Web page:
What are the stages of the shingles rash?

Over the course of the shingles infection, the AAD says the blisters will crack open, bleed, and scab over, within two to four weeks for most people.8

How painful is shingles?

Some medical experts have put shingles on a list of the most painful medical conditions. People typically experience pain in the area where their rash is located.

“For some people, the symptoms of shingles are mild. They might just have some itching,” the National Institute on Aging (NIA) says on its website. “For others, shingles can cause intense pain that can be felt from the gentlest touch or breeze.”

What can I do to ease the discomfort of shingles?

Ask your health care provider for recommendations. Ibuprofen or acetaminophen may help with the pain. You may want to try some of these dermatologists’ suggestions from the AAD website:9

  • Apply a thin layer of clean, pure petroleum jelly to the rash
  • Cover the rash with a new, sterile, non-stick bandage
  • Apply a clean, cool, and damp washcloth several times a day for five to 10 minutes at a time
  • Soak in a cool, oatmeal bath
  • Calm itchy skin by using calamine lotion 
  • Always wash your hands after touching the rash

There are other ways to take care of yourself, too. The NIA suggests wearing loose-fitting clothing and doing things you enjoy to divert your attention from shingles: “Watch TV, read, talk with friends, listen to relaxing music, or work on a hobby such as crafts or gardening,” the NIA writes on its website.

Rest, healthy food, mindfulness, and gentle exercise may also help. “Avoid stress,” the NIA says. “It can make the pain worse.”

What should I do if I think I have shingles?

If you think you have shingles, you should talk to your health care provider as soon as possible. There are antiviral medications you can take that may shorten the duration and lessen the severity of shingles if you start taking them within 72 hours of developing a rash.  

“The sooner you take them, the better,” Benjamin said. “They’re effective, but they’re not a substitute for the vaccine.”

Is shingles contagious?

“You can’t give other people shingles but you can give other people chickenpox from your rash, until the rash scabs over,” Benjamin said. Chickenpox can be spread via air, meaning someone with chickenpox can spread the virus by coughing if someone is nearby.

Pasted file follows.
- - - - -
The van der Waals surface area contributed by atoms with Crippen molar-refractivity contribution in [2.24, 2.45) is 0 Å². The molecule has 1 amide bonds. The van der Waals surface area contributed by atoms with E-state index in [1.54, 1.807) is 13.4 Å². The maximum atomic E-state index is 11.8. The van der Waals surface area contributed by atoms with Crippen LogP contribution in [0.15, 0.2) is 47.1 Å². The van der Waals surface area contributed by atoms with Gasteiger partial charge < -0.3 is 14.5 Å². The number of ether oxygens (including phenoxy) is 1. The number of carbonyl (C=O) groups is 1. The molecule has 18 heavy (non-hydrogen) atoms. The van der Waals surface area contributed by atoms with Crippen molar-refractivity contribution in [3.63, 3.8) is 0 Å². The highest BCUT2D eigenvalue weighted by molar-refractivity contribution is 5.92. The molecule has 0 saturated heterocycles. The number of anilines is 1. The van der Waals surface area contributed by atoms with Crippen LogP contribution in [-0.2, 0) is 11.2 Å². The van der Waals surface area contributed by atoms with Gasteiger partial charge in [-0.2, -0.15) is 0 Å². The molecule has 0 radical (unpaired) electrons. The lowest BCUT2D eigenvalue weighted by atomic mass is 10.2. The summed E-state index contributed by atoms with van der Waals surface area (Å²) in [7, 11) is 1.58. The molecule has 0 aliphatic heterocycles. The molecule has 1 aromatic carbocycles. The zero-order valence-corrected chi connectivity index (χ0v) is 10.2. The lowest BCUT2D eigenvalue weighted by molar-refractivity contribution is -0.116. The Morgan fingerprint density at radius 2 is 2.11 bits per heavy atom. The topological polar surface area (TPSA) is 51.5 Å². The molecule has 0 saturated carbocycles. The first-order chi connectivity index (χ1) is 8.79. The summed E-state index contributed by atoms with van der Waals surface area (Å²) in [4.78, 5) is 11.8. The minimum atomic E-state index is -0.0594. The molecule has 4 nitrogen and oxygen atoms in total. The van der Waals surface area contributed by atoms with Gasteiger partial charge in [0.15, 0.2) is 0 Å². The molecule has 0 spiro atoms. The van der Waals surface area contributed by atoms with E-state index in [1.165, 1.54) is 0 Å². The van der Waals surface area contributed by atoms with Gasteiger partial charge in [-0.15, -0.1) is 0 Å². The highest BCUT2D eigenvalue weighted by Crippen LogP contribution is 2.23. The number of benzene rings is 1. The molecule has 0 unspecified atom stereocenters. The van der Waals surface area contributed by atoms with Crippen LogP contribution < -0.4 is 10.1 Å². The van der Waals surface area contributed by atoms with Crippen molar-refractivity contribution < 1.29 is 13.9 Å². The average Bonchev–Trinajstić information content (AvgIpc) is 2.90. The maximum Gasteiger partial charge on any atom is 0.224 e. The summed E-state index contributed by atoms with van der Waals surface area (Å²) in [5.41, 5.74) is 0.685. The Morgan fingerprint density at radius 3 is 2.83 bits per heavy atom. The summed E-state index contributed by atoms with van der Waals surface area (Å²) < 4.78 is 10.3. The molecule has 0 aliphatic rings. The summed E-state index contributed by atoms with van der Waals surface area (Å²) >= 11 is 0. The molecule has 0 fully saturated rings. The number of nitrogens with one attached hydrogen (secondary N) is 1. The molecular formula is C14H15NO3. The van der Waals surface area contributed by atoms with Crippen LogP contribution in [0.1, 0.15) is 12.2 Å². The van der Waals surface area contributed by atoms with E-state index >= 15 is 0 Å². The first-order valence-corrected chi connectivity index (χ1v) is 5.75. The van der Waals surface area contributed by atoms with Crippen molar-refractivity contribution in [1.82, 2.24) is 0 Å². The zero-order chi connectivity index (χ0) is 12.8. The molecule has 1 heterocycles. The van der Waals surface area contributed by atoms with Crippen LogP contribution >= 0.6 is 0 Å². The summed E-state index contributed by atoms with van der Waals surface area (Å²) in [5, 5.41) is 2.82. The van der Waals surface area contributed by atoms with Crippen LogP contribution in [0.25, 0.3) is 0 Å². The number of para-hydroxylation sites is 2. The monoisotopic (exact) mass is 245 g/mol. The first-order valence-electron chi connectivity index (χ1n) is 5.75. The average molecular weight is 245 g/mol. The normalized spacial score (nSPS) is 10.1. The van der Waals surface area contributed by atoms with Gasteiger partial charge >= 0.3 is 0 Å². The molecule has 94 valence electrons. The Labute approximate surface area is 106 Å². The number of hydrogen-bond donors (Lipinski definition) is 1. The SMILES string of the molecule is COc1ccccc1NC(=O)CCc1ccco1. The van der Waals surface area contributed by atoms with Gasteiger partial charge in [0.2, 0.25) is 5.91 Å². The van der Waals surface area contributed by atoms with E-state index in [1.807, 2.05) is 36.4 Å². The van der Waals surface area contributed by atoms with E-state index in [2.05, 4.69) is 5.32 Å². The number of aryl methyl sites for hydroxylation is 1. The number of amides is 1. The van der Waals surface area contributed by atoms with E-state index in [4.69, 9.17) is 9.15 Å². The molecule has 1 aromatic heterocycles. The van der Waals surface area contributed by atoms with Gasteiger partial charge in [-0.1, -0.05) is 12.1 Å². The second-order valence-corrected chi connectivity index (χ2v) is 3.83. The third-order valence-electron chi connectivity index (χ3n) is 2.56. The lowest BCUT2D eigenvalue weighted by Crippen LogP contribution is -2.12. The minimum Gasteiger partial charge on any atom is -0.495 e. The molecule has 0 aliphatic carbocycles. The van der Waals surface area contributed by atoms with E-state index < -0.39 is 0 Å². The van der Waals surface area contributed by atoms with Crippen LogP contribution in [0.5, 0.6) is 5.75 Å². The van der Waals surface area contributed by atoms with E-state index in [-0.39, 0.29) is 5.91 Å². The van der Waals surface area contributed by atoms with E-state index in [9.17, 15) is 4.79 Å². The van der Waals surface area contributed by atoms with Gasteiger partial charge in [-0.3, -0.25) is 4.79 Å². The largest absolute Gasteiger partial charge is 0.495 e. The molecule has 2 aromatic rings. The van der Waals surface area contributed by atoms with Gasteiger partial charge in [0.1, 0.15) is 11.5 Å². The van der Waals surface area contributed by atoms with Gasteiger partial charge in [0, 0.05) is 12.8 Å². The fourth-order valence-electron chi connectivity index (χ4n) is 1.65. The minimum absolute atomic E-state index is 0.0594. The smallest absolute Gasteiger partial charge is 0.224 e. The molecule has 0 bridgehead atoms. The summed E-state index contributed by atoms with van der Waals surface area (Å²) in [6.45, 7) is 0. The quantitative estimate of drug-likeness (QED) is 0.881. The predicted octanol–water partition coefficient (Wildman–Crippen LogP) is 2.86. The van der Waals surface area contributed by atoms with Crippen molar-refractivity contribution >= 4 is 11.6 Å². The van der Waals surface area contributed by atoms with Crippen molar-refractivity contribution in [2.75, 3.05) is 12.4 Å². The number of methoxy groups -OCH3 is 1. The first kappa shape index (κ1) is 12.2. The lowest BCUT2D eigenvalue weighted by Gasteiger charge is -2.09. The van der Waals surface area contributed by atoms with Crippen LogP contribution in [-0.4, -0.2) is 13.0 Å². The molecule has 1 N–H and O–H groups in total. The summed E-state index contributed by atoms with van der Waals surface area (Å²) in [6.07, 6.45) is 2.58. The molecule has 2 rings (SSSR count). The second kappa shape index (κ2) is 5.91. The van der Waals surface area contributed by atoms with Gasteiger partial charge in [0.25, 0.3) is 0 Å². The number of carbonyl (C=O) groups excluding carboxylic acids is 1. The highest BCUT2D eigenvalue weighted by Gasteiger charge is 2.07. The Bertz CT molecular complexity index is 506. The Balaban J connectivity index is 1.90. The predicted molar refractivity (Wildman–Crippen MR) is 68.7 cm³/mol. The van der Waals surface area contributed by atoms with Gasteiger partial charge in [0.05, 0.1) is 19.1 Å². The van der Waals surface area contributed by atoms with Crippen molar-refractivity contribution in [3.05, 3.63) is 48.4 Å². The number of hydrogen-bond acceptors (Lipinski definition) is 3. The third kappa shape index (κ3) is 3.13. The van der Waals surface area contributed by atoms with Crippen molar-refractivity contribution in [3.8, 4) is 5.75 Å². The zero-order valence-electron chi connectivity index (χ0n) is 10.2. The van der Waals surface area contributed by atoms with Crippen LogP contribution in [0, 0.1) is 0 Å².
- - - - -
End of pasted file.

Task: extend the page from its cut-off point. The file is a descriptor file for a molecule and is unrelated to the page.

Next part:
To keep from spreading the chickenpox virus, the CDC offers these recommendations:1

  • Cover the rash
  • Avoid touching or scratching the rash
  • Wash your hands often, for at least 20 seconds
  • Avoid contact with: pregnant women who never had chickenpox or the chickenpox vaccine; premature or low birthweight infants; and people who are immunocompromised

What are the long-term effects of shingles?

The long-term effects of shingles can be serious and sometimes fatal. (Fewer than 100 people die from shingles each year.10)

Complications include:11

  • Postherpetic neuralgia (PHN), or long-term nerve pain. This is the most common complication. Older adults have a higher risk of developing PHN, which about 10% to 18% of people get after having the shingles rash.
  • Pneumonia
  • Hearing problems
  • Vision problems
  • Encephalitis (brain inflammation) 

“Getting the shingles vaccine is a safe, effective way to protect yourself from these potential and serious complications,” said Kathleen Cameron, BSPharm, MPH, Senior Director of the NCOA Center for Healthy Aging. “Your health and well-being are worth it.”


1. Centers for Disease Control and Prevention. Cause and Transmission. Found on the internet at

2. Centers for Disease Control and Prevention. Shingles (Herpes Zoster). Found on the internet at

3. American Academy of Dermatology Association. Shingles: Who Gets and Causes. Found on the internet at

4. National Library of Medicine. Shingles. March 29, 2023. Found on the internet at

5. Centers for Disease Control and Prevention. Shingles Vaccination. Found on the internet at

6. Centers for Disease Control and Prevention. About Shingles (Herpes Zoster). Found on the internet at

7. Centers for Disease Control and Prevention. Chickenpox Vaccination: What Everyone Should Know. Found on the internet at

8. American Academy of Dermatology Association. Shingles: Signs and Symptoms. Found on the internet at

9. American Academy of Dermatology Association. Shingles: Tips for Managing. Found on the internet at

10. Centers for Disease Control and Prevention. Shingles Burden and Trends. Found on the internet at

11. Centers for Disease Control and Prevention. Complications of Shingles. Found on the internet at